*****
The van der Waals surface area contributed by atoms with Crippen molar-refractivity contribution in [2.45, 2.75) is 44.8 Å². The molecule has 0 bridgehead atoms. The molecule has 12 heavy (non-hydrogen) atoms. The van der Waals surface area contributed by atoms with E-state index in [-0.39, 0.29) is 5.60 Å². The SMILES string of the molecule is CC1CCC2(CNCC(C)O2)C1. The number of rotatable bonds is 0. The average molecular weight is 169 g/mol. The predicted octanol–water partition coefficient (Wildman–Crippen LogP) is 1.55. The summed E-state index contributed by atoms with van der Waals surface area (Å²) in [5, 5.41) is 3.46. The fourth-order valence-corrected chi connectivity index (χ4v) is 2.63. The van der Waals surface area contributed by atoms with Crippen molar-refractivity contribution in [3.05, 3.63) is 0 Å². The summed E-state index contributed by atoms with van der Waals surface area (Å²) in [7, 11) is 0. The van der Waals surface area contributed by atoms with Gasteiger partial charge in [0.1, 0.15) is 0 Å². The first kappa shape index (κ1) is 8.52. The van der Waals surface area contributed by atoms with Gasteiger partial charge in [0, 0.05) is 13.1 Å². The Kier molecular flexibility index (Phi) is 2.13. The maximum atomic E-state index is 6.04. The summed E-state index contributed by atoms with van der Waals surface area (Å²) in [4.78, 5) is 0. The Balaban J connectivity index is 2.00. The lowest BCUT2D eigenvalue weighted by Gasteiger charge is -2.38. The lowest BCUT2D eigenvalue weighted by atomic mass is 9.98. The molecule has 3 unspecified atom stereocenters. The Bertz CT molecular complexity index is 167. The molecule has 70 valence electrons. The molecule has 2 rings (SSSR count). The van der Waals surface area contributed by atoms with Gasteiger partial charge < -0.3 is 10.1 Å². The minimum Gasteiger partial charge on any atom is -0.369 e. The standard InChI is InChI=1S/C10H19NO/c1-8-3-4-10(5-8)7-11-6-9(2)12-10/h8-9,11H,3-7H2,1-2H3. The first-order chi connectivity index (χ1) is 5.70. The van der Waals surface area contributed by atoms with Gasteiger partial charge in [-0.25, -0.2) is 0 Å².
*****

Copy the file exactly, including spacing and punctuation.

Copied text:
The van der Waals surface area contributed by atoms with Crippen molar-refractivity contribution in [2.45, 2.75) is 44.8 Å². The molecule has 0 bridgehead atoms. The molecule has 12 heavy (non-hydrogen) atoms. The van der Waals surface area contributed by atoms with E-state index in [-0.39, 0.29) is 5.60 Å². The SMILES string of the molecule is CC1CCC2(CNCC(C)O2)C1. The number of rotatable bonds is 0. The average molecular weight is 169 g/mol. The predicted octanol–water partition coefficient (Wildman–Crippen LogP) is 1.55. The summed E-state index contributed by atoms with van der Waals surface area (Å²) in [5, 5.41) is 3.46. The fourth-order valence-corrected chi connectivity index (χ4v) is 2.63. The van der Waals surface area contributed by atoms with Crippen molar-refractivity contribution in [3.05, 3.63) is 0 Å². The summed E-state index contributed by atoms with van der Waals surface area (Å²) in [7, 11) is 0. The van der Waals surface area contributed by atoms with Gasteiger partial charge in [0.1, 0.15) is 0 Å². The first kappa shape index (κ1) is 8.52. The van der Waals surface area contributed by atoms with Gasteiger partial charge in [0, 0.05) is 13.1 Å². The Kier molecular flexibility index (Phi) is 2.13. The maximum atomic E-state index is 6.04. The summed E-state index contributed by atoms with van der Waals surface area (Å²) in [4.78, 5) is 0. The Balaban J connectivity index is 2.00. The lowest BCUT2D eigenvalue weighted by Gasteiger charge is -2.38. The lowest BCUT2D eigenvalue weighted by atomic mass is 9.98. The molecule has 3 unspecified atom stereocenters. The Bertz CT molecular complexity index is 167. The molecule has 70 valence electrons. The molecule has 2 rings (SSSR count). The van der Waals surface area contributed by atoms with Gasteiger partial charge < -0.3 is 10.1 Å². The minimum Gasteiger partial charge on any atom is -0.369 e. The standard InChI is InChI=1S/C10H19NO/c1-8-3-4-10(5-8)7-11-6-9(2)12-10/h8-9,11H,3-7H2,1-2H3. The first-order chi connectivity index (χ1) is 5.70. The van der Waals surface area contributed by atoms with Gasteiger partial charge in [-0.25, -0.2) is 0 Å².